Rembrandt and Redemption

Rembrandt and Redemption

Rembrandt and Redemption.jpg

I have a new favorite piece of art, and I have to admit that the basis of my appreciation is my own interpretation of the artwork. I haven’t researched the piece, so I don’t know what the artist intended for me to understand.

One of the unexpected gifts of our day in Denver was free admission to the Denver Art Museum. We spent the bulk of our museum visit in the Rembrandt exhibit. I was amazed by the tiny details on Rembrandt’s etchings, but one piece particularly interested me.


The piece is called “Christ Presented to the People.” The detail that struck me was not Christ’s expression or Pilate’s demeanor. Instead, I was intrigued by the outfits of the bystanders.


The masses yelling “crucify him!” are not dressed in first century robes. Instead, they wear 17th-century shirts, pants, and hats.

I have to assume that Rembrandt knew that Jesus’ contemporaries did not wear top hats.  Therefore, I also believe that Rembrandt had a reason for his historical inaccuracy.  As I said earlier, I  have not researched this piece; everything that I am about to write is speculation on my part.

My first thought when I noticed the European garb was this:  the sins of the first-century Jews, the sins of Rembrandt’s companions, and the sins of the postmodern world all had equal weight on the cross.   Perhaps Rembrandt’s re-imagination of Jesus’ public trial is intended to remind us that we all contributed to Jesus’ substitutionary death.  I think that we sometimes condemn the Jews for their rejection of the Messiah, but we all had a hand in Jesus’ crucifixion.  Every person has sinned, and every sin is another reason that Jesus went to the cross.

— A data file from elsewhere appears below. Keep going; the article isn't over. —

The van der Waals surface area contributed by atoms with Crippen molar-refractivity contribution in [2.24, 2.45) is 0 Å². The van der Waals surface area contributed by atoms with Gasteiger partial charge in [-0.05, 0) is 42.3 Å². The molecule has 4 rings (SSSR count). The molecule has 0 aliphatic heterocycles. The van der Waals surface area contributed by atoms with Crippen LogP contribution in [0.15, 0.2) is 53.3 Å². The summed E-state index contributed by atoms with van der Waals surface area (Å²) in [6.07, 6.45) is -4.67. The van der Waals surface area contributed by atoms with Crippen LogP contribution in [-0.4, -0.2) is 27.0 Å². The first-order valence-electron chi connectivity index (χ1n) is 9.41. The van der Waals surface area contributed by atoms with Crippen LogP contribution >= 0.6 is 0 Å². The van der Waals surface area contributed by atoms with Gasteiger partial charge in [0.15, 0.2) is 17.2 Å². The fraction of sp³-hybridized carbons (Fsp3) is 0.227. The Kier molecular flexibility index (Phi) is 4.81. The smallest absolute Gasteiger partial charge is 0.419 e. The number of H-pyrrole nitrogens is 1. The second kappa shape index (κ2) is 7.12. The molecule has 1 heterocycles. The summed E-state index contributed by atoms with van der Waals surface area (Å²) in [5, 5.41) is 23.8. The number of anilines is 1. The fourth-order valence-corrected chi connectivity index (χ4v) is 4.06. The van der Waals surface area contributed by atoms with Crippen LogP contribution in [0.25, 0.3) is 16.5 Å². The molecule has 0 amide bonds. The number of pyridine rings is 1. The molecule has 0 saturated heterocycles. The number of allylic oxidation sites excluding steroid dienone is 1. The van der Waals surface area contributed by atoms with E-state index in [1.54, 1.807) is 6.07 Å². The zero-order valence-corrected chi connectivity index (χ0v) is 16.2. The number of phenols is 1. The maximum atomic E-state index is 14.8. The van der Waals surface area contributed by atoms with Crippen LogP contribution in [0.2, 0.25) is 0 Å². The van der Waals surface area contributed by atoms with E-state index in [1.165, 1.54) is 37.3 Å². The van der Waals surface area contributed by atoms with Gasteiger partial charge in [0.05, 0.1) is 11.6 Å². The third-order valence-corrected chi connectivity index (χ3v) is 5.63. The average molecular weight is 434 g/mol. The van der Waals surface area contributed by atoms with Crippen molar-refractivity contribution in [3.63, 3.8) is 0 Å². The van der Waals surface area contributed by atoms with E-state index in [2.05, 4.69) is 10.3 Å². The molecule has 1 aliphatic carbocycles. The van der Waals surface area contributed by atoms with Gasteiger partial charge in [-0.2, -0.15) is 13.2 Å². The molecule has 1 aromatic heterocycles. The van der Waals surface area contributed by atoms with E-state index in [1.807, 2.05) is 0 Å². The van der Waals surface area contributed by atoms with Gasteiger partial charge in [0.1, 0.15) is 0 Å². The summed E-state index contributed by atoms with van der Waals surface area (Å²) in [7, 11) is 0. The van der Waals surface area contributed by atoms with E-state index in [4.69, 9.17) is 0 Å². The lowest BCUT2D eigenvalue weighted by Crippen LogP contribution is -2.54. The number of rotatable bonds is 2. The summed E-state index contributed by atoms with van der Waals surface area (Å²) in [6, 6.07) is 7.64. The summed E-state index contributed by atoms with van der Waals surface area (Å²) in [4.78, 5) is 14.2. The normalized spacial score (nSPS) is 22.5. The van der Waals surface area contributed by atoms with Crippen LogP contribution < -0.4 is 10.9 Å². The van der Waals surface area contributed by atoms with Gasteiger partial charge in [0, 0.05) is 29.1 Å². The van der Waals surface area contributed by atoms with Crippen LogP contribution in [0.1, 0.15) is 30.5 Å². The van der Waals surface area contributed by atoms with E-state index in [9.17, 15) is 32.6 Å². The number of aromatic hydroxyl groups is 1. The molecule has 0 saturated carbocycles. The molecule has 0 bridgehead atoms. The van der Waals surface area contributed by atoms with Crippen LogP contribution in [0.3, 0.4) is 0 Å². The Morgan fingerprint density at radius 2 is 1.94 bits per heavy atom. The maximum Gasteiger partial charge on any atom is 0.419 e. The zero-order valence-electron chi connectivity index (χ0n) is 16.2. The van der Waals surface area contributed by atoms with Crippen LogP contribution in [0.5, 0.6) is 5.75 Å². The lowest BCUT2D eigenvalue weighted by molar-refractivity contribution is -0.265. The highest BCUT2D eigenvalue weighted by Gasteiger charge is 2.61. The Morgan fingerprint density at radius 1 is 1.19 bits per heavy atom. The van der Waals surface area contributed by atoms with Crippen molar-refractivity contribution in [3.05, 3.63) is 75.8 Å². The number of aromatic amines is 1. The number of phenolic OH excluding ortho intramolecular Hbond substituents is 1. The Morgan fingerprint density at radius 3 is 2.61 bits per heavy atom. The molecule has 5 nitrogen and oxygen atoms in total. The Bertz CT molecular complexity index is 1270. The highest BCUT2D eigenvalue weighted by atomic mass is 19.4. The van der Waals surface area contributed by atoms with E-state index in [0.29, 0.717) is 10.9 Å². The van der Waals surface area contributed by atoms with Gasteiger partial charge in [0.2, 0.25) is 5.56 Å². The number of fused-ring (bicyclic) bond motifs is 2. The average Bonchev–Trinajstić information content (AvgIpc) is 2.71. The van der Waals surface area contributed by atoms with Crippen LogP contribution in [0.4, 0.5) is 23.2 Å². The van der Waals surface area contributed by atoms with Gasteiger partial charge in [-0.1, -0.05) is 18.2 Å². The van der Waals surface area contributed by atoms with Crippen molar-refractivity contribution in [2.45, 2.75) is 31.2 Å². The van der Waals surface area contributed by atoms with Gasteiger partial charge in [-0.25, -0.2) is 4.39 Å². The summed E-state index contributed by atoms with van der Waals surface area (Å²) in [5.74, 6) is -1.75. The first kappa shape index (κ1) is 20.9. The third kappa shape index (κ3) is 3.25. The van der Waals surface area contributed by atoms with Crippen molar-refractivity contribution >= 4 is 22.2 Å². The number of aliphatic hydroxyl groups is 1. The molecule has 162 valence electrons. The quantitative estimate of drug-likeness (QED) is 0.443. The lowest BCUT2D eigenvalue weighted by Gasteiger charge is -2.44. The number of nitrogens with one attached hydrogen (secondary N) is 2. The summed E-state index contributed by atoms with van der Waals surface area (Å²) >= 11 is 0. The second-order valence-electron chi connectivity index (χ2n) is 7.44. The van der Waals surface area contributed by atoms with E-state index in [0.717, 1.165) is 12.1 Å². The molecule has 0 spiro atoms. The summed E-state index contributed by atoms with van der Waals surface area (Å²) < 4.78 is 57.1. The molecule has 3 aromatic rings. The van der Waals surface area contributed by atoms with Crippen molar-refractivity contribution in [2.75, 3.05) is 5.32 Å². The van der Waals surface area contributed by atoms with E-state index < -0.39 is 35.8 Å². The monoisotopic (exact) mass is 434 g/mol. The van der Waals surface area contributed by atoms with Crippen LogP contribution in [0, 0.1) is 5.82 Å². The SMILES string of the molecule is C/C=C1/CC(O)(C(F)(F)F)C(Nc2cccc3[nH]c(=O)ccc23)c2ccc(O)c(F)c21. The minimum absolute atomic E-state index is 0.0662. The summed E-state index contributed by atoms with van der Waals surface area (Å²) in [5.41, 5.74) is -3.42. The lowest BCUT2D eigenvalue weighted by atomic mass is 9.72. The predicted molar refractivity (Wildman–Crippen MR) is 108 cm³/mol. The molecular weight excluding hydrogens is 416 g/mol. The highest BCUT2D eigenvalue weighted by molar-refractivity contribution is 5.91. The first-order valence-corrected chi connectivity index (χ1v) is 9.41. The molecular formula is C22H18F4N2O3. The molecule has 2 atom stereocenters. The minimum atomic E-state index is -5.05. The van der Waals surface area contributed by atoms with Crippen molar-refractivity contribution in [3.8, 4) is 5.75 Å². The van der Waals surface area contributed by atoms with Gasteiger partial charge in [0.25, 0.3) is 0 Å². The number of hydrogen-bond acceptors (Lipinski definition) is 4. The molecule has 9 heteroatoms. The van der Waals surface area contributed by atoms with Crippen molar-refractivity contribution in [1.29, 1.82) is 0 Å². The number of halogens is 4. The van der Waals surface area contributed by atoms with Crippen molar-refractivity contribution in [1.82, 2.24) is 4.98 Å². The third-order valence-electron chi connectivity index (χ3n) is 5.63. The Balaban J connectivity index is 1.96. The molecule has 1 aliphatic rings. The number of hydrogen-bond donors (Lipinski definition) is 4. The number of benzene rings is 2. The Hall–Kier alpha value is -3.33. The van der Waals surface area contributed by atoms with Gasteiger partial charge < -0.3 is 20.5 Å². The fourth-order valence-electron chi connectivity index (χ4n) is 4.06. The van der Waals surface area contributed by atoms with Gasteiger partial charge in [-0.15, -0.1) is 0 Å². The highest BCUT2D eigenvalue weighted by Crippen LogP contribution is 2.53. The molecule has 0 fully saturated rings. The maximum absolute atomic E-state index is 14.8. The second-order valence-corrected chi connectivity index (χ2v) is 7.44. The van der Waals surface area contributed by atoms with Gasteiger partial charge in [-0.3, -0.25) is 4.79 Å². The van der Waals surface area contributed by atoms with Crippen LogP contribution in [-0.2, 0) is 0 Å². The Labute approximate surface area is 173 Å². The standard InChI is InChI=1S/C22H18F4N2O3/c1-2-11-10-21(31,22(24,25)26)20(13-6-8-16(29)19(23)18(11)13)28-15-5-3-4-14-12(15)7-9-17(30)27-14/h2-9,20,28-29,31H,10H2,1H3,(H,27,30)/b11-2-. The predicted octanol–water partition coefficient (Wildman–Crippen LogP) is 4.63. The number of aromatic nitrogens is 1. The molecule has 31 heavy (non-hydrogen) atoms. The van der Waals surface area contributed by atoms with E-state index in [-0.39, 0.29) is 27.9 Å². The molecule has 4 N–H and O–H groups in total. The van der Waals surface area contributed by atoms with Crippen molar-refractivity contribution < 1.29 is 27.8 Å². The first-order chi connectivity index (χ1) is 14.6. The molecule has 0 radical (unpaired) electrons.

It is depressing to think that our waywardness killed Jesus, but the same story is a message of hope.  Because the sins of every human contributed to Jesus’ death, every person has the opportunity to receive His free gift of salvation.

Romans 6:23 says, “The wages of sin is death.” that is why Jesus chose to die; someone had to pay the price for every sin.  Yet, the verse continues, “but the gift of God is eternal life through Jesus Christ our Lord.”  Because Jesus died, we don’t have to die.   Romans 10:9 explains, “If you declare with your mouth, “Jesus is Lord,” and believe in your heart that God raised him from the dead, you will be saved.”

I am not an art critic.  Other than noting his tiny lines, I can’t tell you why Rembrandt was a noteworthy artist.  However, I can tell you this:  through Christ, you can have forgiveness.


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